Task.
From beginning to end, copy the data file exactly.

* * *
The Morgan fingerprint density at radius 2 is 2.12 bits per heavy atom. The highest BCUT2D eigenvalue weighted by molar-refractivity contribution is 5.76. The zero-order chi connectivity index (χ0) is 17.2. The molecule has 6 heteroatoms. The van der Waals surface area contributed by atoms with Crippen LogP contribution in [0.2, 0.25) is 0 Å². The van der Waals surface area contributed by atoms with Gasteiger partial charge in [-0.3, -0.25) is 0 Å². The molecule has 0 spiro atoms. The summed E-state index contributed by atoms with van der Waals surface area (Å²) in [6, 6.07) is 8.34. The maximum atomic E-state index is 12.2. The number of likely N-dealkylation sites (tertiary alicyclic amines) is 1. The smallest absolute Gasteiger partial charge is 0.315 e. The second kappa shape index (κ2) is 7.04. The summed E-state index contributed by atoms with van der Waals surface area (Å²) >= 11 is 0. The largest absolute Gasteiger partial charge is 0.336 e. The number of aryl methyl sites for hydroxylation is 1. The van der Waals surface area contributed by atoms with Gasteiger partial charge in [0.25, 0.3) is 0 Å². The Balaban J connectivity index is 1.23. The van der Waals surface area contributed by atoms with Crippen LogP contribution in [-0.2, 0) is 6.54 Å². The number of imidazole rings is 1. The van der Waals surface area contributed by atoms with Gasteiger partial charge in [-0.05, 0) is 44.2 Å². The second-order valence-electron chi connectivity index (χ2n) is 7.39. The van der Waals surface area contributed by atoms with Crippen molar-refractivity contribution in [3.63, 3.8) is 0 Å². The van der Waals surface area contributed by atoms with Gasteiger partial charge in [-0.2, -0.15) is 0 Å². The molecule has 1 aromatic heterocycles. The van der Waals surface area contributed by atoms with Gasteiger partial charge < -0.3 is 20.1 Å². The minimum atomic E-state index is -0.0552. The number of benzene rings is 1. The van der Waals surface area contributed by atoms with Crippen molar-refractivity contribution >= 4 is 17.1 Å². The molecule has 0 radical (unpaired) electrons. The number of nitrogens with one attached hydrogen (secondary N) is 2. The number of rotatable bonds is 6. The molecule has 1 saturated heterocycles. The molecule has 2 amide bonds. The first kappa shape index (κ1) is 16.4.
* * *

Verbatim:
The Morgan fingerprint density at radius 2 is 2.12 bits per heavy atom. The highest BCUT2D eigenvalue weighted by molar-refractivity contribution is 5.76. The zero-order chi connectivity index (χ0) is 17.2. The molecule has 6 heteroatoms. The van der Waals surface area contributed by atoms with Crippen LogP contribution in [0.2, 0.25) is 0 Å². The van der Waals surface area contributed by atoms with Gasteiger partial charge in [-0.3, -0.25) is 0 Å². The molecule has 0 spiro atoms. The summed E-state index contributed by atoms with van der Waals surface area (Å²) in [6, 6.07) is 8.34. The maximum atomic E-state index is 12.2. The number of likely N-dealkylation sites (tertiary alicyclic amines) is 1. The smallest absolute Gasteiger partial charge is 0.315 e. The second kappa shape index (κ2) is 7.04. The summed E-state index contributed by atoms with van der Waals surface area (Å²) >= 11 is 0. The largest absolute Gasteiger partial charge is 0.336 e. The number of aryl methyl sites for hydroxylation is 1. The van der Waals surface area contributed by atoms with Gasteiger partial charge in [0.25, 0.3) is 0 Å². The Balaban J connectivity index is 1.23. The van der Waals surface area contributed by atoms with Crippen LogP contribution in [-0.2, 0) is 6.54 Å². The number of imidazole rings is 1. The van der Waals surface area contributed by atoms with Gasteiger partial charge in [-0.05, 0) is 44.2 Å². The second-order valence-electron chi connectivity index (χ2n) is 7.39. The van der Waals surface area contributed by atoms with Crippen molar-refractivity contribution in [3.63, 3.8) is 0 Å². The van der Waals surface area contributed by atoms with Gasteiger partial charge in [-0.2, -0.15) is 0 Å². The molecule has 1 aromatic heterocycles. The van der Waals surface area contributed by atoms with Gasteiger partial charge < -0.3 is 20.1 Å². The minimum atomic E-state index is -0.0552. The number of benzene rings is 1. The van der Waals surface area contributed by atoms with Crippen molar-refractivity contribution >= 4 is 17.1 Å². The molecule has 0 radical (unpaired) electrons. The number of nitrogens with one attached hydrogen (secondary N) is 2. The number of rotatable bonds is 6. The molecule has 1 saturated heterocycles. The molecule has 2 amide bonds. The first kappa shape index (κ1) is 16.4.